The Hillbilly Elegy author and champion of an oft-maligned group talks Trump, Clinton and the white working class on the eve of the election
How did we get to a point where the white working class feels so disconnected from the rest of the country?
If you’re white working class, it’s very easy to caricature the elites, and if you’re elite, it’s very easy to caricature the white working class. The increasing segregation we have in our country geographically and culturally has led to these pretty monolithic views of different classes of people, and because of that, we’ve lost a certain amount of cultural cohesion.
How has this election laid bare some of these fractures?
The white working class is really frustrated with Republican elites, not just Democratic elites. So one of [Donald] Trump’s real sources of strength is not just that he took the fight to the elites in an abstract way, but that he was the one guy on a stage of 16 candidates who really seemed culturally disconnected from the other candidates.
Do you think that running against the concept of political correctness has helped Trump?
It gives people something to really grab on to and say, “I identify with that guy.” Even if I don’t identify with where he came from, or with his inherited money, he conducts himself in a way that I might conduct myself if I were talking about politics among family and friends.
In your book, you talk about how your grandparents had an unshakable faith in the American Dream. Do you think that sense of optimism has been corroded?
People have lost their faith that if they work hard, if they try to get ahead, if they play by the rules, then that will ultimately result in positive outcomes.
How does Trump’s idea of a “rigged” election play into that pessimism?
I don’t know that the rigged-election stuff plays into the pessimism around their economic prospects so much as it plays into their pessimism that other people are setting the rules.
What’s the danger of continuing on this path of disenfranchisement?
You have even higher rates of divorce, even higher rates of opioid addiction, even lower rates of high school completion. It’s a path to a permanent underclass.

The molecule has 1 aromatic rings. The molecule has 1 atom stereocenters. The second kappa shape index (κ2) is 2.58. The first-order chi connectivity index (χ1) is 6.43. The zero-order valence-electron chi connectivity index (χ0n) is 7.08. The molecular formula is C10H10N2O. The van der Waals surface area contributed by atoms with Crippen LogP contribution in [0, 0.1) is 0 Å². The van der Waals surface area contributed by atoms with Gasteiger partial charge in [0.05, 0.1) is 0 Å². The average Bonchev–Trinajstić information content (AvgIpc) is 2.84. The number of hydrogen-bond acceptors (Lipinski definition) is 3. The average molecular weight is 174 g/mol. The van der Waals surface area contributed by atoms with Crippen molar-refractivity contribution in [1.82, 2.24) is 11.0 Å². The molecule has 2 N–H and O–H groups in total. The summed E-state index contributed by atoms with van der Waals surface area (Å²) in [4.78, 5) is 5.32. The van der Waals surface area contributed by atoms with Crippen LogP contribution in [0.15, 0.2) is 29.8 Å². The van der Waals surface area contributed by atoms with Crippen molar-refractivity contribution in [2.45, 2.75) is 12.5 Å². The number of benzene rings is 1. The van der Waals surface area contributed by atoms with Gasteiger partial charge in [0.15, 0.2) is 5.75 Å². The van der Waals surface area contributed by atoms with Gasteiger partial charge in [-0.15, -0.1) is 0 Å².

Are you optimistic that this group will be brought back into the fold?
I’m a little pessimistic, honestly. I see the way Republican and Democratic elites are primed to react. On the Republican side, it’s a “See, I told you so.” On the Democratic side, it’s “Look at those racist rednecks, they nominated their candidate and now he’s going down in flames, and we’re going to spend the next four years moralizing.” If that’s the direction, then I think the white working class is going to become more isolated and all of the problems we’ve talked about just become bigger.
What needs to happen to bring them back into the economy?
Policies that promote better wages and better jobs would be super-helpful, and I’m a big fan of programs that encourage people to go where jobs are.
What should the next President do to reach the white working class?
Recognize that you’re not talking to somebody who’s especially optimistic about their future. You’re talking to somebody who feels very afraid about what’s next. Just being sympathetic and cognizant of that fear is very powerful and has been a big part of Trump’s appeal. [And if Hillary Clinton wins], instead of castigating half of Trump supporters as a “basket of deplorables,” a better strategy is to recognize that most people have offensive views about one topic or another, and that folks are a lot more complicated than deplorable or not deplorable. Trump’s biggest failure as a political leader is that he sees the worst in people and he encourages the worst in people.
This appears in the November 14, 2016 issue of TIME.
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